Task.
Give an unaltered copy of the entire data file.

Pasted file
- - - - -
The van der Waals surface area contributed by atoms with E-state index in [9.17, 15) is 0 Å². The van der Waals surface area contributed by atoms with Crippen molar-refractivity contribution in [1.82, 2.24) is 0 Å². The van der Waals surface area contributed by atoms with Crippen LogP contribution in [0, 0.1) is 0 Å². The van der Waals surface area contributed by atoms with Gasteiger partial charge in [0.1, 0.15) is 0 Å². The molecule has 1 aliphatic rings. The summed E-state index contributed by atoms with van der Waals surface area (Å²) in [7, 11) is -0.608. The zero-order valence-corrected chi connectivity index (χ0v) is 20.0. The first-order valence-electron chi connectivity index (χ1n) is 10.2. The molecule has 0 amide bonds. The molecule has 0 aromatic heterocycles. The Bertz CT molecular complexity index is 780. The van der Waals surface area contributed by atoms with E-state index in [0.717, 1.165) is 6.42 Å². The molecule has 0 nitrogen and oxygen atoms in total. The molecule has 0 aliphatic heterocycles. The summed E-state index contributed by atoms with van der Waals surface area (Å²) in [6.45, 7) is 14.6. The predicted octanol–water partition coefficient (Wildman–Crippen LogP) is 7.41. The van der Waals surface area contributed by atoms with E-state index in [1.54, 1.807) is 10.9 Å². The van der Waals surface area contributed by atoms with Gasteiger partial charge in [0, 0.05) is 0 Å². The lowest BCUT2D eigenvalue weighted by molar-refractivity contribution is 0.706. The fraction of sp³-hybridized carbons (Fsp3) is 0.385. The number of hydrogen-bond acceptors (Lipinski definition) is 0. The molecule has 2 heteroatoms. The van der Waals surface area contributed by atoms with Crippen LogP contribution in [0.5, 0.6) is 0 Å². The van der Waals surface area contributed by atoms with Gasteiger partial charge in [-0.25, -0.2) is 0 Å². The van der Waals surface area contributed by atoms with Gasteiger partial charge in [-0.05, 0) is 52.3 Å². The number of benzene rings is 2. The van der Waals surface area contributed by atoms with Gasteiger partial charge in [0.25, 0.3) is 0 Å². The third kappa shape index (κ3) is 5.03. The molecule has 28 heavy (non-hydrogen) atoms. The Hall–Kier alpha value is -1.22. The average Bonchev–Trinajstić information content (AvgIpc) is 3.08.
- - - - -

The van der Waals surface area contributed by atoms with E-state index in [9.17, 15) is 0 Å². The van der Waals surface area contributed by atoms with Crippen molar-refractivity contribution in [1.82, 2.24) is 0 Å². The van der Waals surface area contributed by atoms with Crippen LogP contribution in [0, 0.1) is 0 Å². The van der Waals surface area contributed by atoms with Gasteiger partial charge in [0.1, 0.15) is 0 Å². The molecule has 1 aliphatic rings. The summed E-state index contributed by atoms with van der Waals surface area (Å²) in [7, 11) is -0.608. The zero-order valence-corrected chi connectivity index (χ0v) is 20.0. The first-order valence-electron chi connectivity index (χ1n) is 10.2. The molecule has 0 amide bonds. The molecule has 0 aromatic heterocycles. The Bertz CT molecular complexity index is 780. The van der Waals surface area contributed by atoms with E-state index in [0.717, 1.165) is 6.42 Å². The molecule has 0 nitrogen and oxygen atoms in total. The molecule has 0 aliphatic heterocycles. The summed E-state index contributed by atoms with van der Waals surface area (Å²) in [6.45, 7) is 14.6. The predicted octanol–water partition coefficient (Wildman–Crippen LogP) is 7.41. The van der Waals surface area contributed by atoms with E-state index in [1.54, 1.807) is 10.9 Å². The van der Waals surface area contributed by atoms with Gasteiger partial charge in [0, 0.05) is 0 Å². The lowest BCUT2D eigenvalue weighted by molar-refractivity contribution is 0.706. The fraction of sp³-hybridized carbons (Fsp3) is 0.385. The number of hydrogen-bond acceptors (Lipinski definition) is 0. The molecule has 2 heteroatoms. The van der Waals surface area contributed by atoms with Crippen LogP contribution in [0.5, 0.6) is 0 Å². The van der Waals surface area contributed by atoms with Gasteiger partial charge in [-0.25, -0.2) is 0 Å². The van der Waals surface area contributed by atoms with Gasteiger partial charge in [-0.05, 0) is 52.3 Å². The number of benzene rings is 2. The van der Waals surface area contributed by atoms with Gasteiger partial charge in [0.25, 0.3) is 0 Å². The third kappa shape index (κ3) is 5.03. The molecule has 28 heavy (non-hydrogen) atoms. The Hall–Kier alpha value is -1.22. The average Bonchev–Trinajstić information content (AvgIpc) is 3.08.